In 1995, he formed a duo with New York pianist Karen Kushner, internationally performing works for (modern) piano, four hands.[1]


A frequent guest on both television and radio, such as the syndicated program First Hearing, Kipnis for three seasons hosted his own The Age of Baroque over WQXR in New York and was host on WGBH-Boston's syndicated program, The Classical Organ. In 1978, he was the first harpsichordist to perform on the Grammy Awards telecast.

Editions, reviews and articles[edit]

Oxford University Press has published numerous of his keyboard editions, including his anthology, A First Harpsichord Book. He was also noted for his record reviews and articles in such periodicals as The International Classic Record Collector, The International Piano Quarterly, Gramophone Early Music, Goldberg, Early Music America, the internet music magazines Music & Vision and Stereo Times, Stereophile, Audio, FI, Schwann/Opus, Stereo Review, The American Record Guide, Clavier, Opus, Chamber Music Magazine, Early Keyboard Studies Newsletter, and The Yale Review, as well as having written for The Washington Post, the New York Post, and the New York Herald Tribune. He was also involved in compiling A Harpsichord Resource Book for Greenwood Press, and editing the harpsichord and clavichord volume of a three-volume set – Encyclopedia of Keyboard Instruments, of which the harpsichord and clavichord volume was published in 2007, Routledge published the set – vol.1 The Piano (2003); vol.2 The Organ (2006); and Kipnis's vol.3 The Harpsichord and Clavichord (2007). Kipnis also wrote Instruments writing A Harpsichord Tutor for Oxford University Press, and, for Amadeus Press, preparing a biography of his father, the late Metropolitan Opera bass, Alexander Kipnis.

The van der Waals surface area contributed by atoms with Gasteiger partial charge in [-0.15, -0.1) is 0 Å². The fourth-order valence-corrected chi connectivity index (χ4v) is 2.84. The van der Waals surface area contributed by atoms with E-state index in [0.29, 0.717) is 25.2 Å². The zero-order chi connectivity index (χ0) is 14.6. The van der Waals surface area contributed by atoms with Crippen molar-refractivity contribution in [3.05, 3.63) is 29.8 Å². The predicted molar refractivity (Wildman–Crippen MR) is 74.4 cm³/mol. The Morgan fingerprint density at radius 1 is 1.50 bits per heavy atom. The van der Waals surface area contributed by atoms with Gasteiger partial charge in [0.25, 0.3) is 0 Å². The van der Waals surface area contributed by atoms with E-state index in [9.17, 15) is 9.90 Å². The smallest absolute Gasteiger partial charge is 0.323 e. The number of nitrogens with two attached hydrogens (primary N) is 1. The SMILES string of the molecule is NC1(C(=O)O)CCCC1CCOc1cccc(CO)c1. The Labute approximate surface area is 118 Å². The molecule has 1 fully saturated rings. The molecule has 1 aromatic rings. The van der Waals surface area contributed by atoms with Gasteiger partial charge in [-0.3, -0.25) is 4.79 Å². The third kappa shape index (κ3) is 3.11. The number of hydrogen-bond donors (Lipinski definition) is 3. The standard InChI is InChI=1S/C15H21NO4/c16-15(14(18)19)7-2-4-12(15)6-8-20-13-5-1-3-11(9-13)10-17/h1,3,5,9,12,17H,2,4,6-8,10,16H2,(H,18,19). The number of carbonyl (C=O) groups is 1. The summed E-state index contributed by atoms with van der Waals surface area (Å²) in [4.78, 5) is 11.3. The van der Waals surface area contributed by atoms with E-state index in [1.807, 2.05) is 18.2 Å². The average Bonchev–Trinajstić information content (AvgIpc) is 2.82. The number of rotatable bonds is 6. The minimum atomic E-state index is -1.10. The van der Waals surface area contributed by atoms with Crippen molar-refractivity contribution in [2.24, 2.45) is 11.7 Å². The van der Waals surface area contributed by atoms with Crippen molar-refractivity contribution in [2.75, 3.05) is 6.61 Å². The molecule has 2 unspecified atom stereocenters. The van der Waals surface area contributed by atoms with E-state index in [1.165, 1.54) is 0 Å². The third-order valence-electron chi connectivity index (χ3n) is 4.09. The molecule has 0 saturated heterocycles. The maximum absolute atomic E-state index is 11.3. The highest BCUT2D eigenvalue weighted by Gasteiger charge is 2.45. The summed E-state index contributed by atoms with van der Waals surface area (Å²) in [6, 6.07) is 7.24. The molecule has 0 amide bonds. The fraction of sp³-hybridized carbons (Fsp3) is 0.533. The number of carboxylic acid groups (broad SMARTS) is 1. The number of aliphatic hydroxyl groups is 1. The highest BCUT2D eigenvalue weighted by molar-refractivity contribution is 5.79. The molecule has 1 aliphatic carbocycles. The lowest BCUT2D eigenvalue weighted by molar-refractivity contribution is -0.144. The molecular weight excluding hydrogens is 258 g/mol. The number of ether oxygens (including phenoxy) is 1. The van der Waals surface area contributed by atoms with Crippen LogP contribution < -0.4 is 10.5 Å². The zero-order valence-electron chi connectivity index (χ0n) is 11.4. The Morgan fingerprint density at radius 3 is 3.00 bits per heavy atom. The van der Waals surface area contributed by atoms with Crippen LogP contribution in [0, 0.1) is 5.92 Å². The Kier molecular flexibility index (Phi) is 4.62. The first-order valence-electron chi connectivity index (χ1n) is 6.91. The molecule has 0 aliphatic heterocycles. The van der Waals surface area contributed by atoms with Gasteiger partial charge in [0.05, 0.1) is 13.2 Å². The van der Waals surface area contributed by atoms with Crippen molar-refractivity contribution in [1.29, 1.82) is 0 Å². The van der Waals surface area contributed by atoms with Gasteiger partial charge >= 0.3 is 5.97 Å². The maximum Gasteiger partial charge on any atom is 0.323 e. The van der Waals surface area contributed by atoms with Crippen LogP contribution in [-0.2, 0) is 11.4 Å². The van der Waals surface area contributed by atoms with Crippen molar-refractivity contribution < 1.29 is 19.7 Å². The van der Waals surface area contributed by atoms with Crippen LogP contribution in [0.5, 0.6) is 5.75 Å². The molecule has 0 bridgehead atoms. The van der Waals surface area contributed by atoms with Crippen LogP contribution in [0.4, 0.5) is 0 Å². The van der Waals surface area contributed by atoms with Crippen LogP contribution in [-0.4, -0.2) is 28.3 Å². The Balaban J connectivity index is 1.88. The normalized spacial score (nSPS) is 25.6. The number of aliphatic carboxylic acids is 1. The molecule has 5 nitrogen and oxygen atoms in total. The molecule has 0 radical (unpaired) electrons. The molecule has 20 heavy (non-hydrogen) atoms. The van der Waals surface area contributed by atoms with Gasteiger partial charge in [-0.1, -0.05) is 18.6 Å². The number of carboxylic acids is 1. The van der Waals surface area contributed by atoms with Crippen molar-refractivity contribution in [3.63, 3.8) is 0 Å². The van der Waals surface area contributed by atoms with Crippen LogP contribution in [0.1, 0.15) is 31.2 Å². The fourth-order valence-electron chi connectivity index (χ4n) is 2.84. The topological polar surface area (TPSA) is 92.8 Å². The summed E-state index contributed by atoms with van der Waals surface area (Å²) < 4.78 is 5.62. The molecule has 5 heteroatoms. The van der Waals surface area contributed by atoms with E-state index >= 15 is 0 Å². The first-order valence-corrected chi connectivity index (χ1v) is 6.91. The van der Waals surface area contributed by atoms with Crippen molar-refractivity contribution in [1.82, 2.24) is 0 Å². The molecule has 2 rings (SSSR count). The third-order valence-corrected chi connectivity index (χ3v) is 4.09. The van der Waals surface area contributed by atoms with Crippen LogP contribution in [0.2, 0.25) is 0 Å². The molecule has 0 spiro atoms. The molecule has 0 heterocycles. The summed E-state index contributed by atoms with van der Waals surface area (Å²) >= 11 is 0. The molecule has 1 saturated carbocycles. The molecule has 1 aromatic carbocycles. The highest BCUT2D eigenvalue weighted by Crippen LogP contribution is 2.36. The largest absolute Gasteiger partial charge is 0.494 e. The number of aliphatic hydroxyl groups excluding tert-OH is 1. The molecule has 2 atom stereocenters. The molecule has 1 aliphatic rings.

He was also for a time responsible for the covers and background sleeve notes for Westminster Records.[1]

He was the co-author of a book about Mozart, Mozart and the Royal Society, which he published together with Bern Dibner for the Burndy Library in 1985.


He was a prolific recording artist, with 106 albums to his credit, of which 93 were solo. Among the honors he received were 9 Grammy nominations, three "Record of the Year" awards from Stereo Review, the 1969 Deutsche Schallplatten Prize, and the 1988 Gold Star award from the Italian periodical, Musica. Keyboard, in that magazine's annual readers' poll, named him "Best Harpsichordist" in 1978, 1979, and 1980 and "Best Classical Keyboardist" in 1982 and 1986.

Among his last record releases were The Virtuoso Scarlatti, fifteen sonatas played on five harpsichords after historical prototypes built by Hubbard of Boston and Vivaldi‘s The Four Seasons, in which he directed members of the Connecticut Early Music Festival from the keyboard (both on Chesky Records – produced and recorded by his son, Jeremy Kipnis), Sony CD reissues of The Spanish Harpsichord, the complete Bach Harpsichord Concertos with Neville Marriner conducting, Bach's Italian Concerto and Second English Suite (together with works for clavichord), Harpsichord – Greatest Hits, as well as the complete Fantasias of J. S. Bach for harpsichord and clavichord (on Arabesque), A Treasury of Harpsichord Favorites and Mozart on the 1793 Fortepiano (two anthologies on Music & Arts), and Igor Kipnis – The First Solo Harpsichord Recordings (on VAI).

He recorded for Epiphany, Chesky, Angel (EMI), Sony Music/CBS, VAI, Arabesque, Music & Arts Programs of America, London (Decca), Musical Heritage Society, Intercord, Teichiku, Nonesuch, MCA, CRI, Grenadilla, Vanguard, Nitepro, King, Start, Golden Crest and Newport Classic.


  1. ^ a b Obituary 'Farewell to friends'. Classic Record Collector, Summer 2002, Vol 29.